Women leaders are essential to the fabric of our society. And even though the pandemic may have accelerated digital innovation, it magnified gender inequalities, specifically with regards to women’s rights. As well as shouldering more of the childcare and housework while working from home, most of our frontline health and care workers are women.
But equality isn’t just a buzzword. There’s growing evidence that women in power make smarter decisions that have a real impact on society – exactly the kind of South African leaders we need in a crisis.
One of our key values at Salesforce is equality. And our Women in Leadership series celebrates three incredible women leaders. Hanli Prinsloo is the founder and CEO of I AM WATER, the nonprofit working to protect our oceans and educate the world about life beneath the waves. She’s also a world champion freediver, a fundraiser, mentor, and Young Global Leader of the World Economic Forum.
Hanli is passionate about connecting people with nature and finding a way to live in harmony with our environment — which is crucial if we want to avoid future pandemics. But the wilderness can also teach us valuable lessons to help us lead and succeed in the workplace. Nature is both powerful and nurturing – and those are exactly the qualities that make women in leadership so effective.
As a young girl, Hanli dreamed of being a mermaid. In the full session, she explains that we are very much creatures of water. Our bodies are not so different from other marine mammals when we look at biology. When she tried scuba diving, being weighed down by bulky and noisy equipment felt wrong, and that’s when she discovered freediving.
Hanli trained herself to hold her breath for up to six minutes and acclimatised her body to the ocean’s depths. This allowed her to experience the peace and tranquillity of nature and feel a profound connection to her own being. In other words, by finding her niche, she’s as close to being a mermaid as a person can be.
Competing as a freediver took Hanli all over the world, and that’s where the idea for I AM WATER was born.
“Coming back to South Africa, I was devastated to see how few South Africans have access to the ocean. We have 2,000 km of coastline but most people can’t swim.”
“Many Black South Africans have a deep fear of the beach because they were previously ‘whites only.’ This was a great tragedy that we’re still overcoming.”
In fact, as adults, many of us have learned to fear things we’ve not yet experienced. We become experts in our field and stick to it. But dismantling fear can be as simple as trying something, experiencing it first hand, and overcoming it.
Hanli herself is no stranger to fear. She describes plunging into the depths of a Norwegian fjord and finding herself in total darkness when she switched her torch on at 60 metres. “I thought, ‘I’ve gone blind,’” she said.
Hanli, overcome with concerns of whether or not she’d be able to explore, see the beauty of the ocean, and interact with animals anymore, eventually thought of her cousin’s guide dog. Realising she could adapt to face the challenge, she swam to the surface. When she broke into daylight, she was told her team had simply forgotten to put batteries in her torch.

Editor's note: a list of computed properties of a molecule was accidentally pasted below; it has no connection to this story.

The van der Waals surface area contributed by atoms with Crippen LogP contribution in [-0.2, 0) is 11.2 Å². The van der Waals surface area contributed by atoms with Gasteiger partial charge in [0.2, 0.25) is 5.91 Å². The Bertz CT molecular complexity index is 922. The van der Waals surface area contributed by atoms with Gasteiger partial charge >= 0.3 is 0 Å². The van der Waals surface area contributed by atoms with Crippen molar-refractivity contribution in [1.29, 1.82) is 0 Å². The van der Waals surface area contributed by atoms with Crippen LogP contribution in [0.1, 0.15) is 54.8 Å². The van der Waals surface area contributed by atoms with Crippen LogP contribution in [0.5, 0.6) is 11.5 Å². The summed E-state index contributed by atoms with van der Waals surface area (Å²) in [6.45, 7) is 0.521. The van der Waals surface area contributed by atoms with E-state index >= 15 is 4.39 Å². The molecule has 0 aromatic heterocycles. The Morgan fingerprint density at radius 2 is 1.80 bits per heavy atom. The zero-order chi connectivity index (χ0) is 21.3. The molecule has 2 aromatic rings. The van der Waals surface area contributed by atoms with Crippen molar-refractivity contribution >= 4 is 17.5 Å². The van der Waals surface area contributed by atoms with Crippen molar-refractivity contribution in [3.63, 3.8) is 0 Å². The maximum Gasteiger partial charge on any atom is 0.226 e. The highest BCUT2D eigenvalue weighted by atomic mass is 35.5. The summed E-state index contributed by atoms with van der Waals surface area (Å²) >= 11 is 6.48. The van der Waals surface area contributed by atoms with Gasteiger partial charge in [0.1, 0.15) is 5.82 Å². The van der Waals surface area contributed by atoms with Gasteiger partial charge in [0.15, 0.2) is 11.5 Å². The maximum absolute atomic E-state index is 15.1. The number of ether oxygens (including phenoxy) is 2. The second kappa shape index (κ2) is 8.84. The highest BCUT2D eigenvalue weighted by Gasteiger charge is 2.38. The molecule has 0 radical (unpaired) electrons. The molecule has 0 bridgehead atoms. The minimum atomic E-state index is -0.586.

“In that moment I realised the most dangerous thing I’d ever encountered in the ocean was myself. The most dangerous thing is what’s going on inside your head.”
This certainly rings true for other women involved in leadership roles. Our poll revealed that 58% think their greatest challenge is a lack of confidence in their own ability.
What sets Hanli and other women leaders in South Africa apart is the realisation that we can choose whether to believe our own negative thoughts.
“Women tend to limit themselves because we think we have to be perfect before we even try. Don’t believe those limiting thoughts – we’ve not gone blind. There is still a surface up there.”
And failure doesn’t mean you should stop trying. The most successful leaders in South Africa turn their failures into learnings. What’s more important is how you handle it – share your successes with your team, but accept responsibility when things go wrong. That’s true leadership.
Building confidence can take time, but having a strong sense of purpose is a powerful motivator. What gets Hanli out of bed in the morning is a burning desire to create more opportunities for the people of South Africa and to protect nature.
“When it comes to purpose it’s about seeing what role I can play in creating opportunities for others and in safeguarding the ocean. Social mobility and nature go hand in hand – there’s no justice if there isn’t environmental justice,” she explained.
Women leaders are often more inclusive, nurturing, and purpose-driven — you don’t have to be hard to be strong. Hanli likens women strength to the power of water, it’s fluid and soft, but undoubtedly a force to be reckoned with. When it’s guided by a strong current, water will only flow in one direction.
“Understand what you love doing, what you are good at, and how you can serve,” she said.
“When we’re true to ourselves in what we love and what brings us joy we can start uplifting others. Leaders are the people doing things, not just talking about them.”
As the world recovers from the effects of the pandemic, now is not the time to be complacent. Studies show that women leaders handled COVID-19 better than countries run by men, and yet more than half of us still lack confidence in our own ability.
More women leaders in South Africa could be exactly what the country needs, and if Hanli Prinsloo has taught us anything, it’s not to unclip our safety lines before we’ve broken the surface of our own potential.
Learn more about our path to gender equality and how you can take action.